Combination Drugs are the Future of the European Hepatitis B and C Therapeutics Markets





The limited efficacy and negative side-effects associated with current therapeutics for Hepatitis B and C are highlighting the urgent need for new, improved alternatives. Combination therapies offering better clinical outcomes are coming to the fore and look set to transform the European market for Hepatitis B and C.
New analysis from Frost & Sullivan , Analysis of European Hepatitis B and C Therapeutics Markets, finds that the Hepatitis B market earned revenues of $1.26 billion in 2012 and estimates this to reach $1.89 billion in 2019, while the Hepatitis C market is projected to expand from $2.40 billion to $3.66 billion over the same time period. The therapeutic segments covered include interferons and nucleoside analogues for Hepatitis B, and Standard of Care (Peginterferon alfa and Ribavirin) and protease inhibitors for Hepatitis C.
The side-effects associated with interferon-based therapeutics – such as fever, headache, fatigue, muscle and joint pain, shivering, and the ineffective response to Hepatitis C Virus (HCV) genotype 1 patients – are motivating the development of combination therapies.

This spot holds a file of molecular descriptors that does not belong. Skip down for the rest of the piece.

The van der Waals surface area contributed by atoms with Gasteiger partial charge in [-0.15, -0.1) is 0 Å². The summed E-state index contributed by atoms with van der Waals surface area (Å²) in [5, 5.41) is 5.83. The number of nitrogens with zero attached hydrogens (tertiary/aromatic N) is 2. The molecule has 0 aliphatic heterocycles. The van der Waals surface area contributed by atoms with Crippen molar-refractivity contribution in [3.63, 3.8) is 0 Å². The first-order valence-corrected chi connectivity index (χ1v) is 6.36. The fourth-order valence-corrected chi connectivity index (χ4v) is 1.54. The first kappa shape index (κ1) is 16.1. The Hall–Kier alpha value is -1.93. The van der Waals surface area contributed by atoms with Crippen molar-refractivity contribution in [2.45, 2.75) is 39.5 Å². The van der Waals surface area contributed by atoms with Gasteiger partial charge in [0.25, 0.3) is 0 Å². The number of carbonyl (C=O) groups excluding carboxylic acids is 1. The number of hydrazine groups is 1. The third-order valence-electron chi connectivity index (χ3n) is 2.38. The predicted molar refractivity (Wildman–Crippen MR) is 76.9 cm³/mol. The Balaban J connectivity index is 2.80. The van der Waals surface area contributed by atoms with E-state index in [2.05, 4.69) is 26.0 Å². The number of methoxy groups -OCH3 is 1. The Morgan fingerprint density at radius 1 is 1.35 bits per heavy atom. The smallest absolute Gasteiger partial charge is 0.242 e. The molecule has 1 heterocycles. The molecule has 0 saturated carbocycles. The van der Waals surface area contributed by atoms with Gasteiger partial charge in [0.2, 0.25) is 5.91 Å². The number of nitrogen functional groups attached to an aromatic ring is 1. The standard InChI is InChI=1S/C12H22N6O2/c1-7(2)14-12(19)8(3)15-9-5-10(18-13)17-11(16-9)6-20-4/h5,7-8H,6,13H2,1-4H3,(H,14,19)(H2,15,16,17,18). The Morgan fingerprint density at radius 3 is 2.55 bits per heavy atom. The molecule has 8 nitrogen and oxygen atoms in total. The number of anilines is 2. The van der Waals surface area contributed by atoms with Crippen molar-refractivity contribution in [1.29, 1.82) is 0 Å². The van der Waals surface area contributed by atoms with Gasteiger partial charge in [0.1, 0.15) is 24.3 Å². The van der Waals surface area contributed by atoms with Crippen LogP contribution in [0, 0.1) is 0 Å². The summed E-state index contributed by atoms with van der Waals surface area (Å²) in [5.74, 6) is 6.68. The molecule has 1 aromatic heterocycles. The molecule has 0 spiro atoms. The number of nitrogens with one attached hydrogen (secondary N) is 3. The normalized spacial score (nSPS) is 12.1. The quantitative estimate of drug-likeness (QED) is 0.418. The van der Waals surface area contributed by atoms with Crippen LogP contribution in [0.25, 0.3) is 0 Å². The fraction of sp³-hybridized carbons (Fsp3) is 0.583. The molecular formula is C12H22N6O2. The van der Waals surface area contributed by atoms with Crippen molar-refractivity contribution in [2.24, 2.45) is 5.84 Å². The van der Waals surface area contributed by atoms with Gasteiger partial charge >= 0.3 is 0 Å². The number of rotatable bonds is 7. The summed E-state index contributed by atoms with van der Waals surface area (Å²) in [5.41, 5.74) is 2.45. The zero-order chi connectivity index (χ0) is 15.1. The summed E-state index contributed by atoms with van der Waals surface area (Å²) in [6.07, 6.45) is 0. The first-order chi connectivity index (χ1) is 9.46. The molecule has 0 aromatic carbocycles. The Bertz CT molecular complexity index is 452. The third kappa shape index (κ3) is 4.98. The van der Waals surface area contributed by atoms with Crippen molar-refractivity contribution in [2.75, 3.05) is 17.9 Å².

"Improved drug efficiency, reduced pill burden and lower dosage frequency are among the common advantages related to the use of combination drugs," notes Frost & Sullivan Healthcare Research Analyst Deepika Pramod Chopda. "For instance, the combined use of interferon and interferon-free treatments is expected to yield positive results among infected patients; ribavirin-long acting interferons combination is estimated to boost the therapeutic success rate by over 50-60%."
The market is responding swiftly to the demand for improved therapeutic offerings. There has been an increase in new classes of compounds such as protease inhibitors, NS5a inhibitors, and nucleotide polymerase inhibitors for interferon-free treatment of HCV and Hepatitis B Virus (HBV).
At the same time, wider access to personalised medical treatment is encouraging the uptake of novel, improved therapeutics. The availability of drugs that target viral hepatitis infections according to distinct genetic strains is promoting market development.
HBV and HCV are prevalent among illegal drug users and migrant populations across Europe. However, low awareness means that many affected patients remain untreated.
"Wider access to national counselling programmes and enhancing awareness among high-risk populations such as drug users, infected mothers, and migrants is critical," concludes Chopda. "Such initiatives, together with free screening and reduced treatment costs, will help limit the incidence and impact of Hepatitis B and C."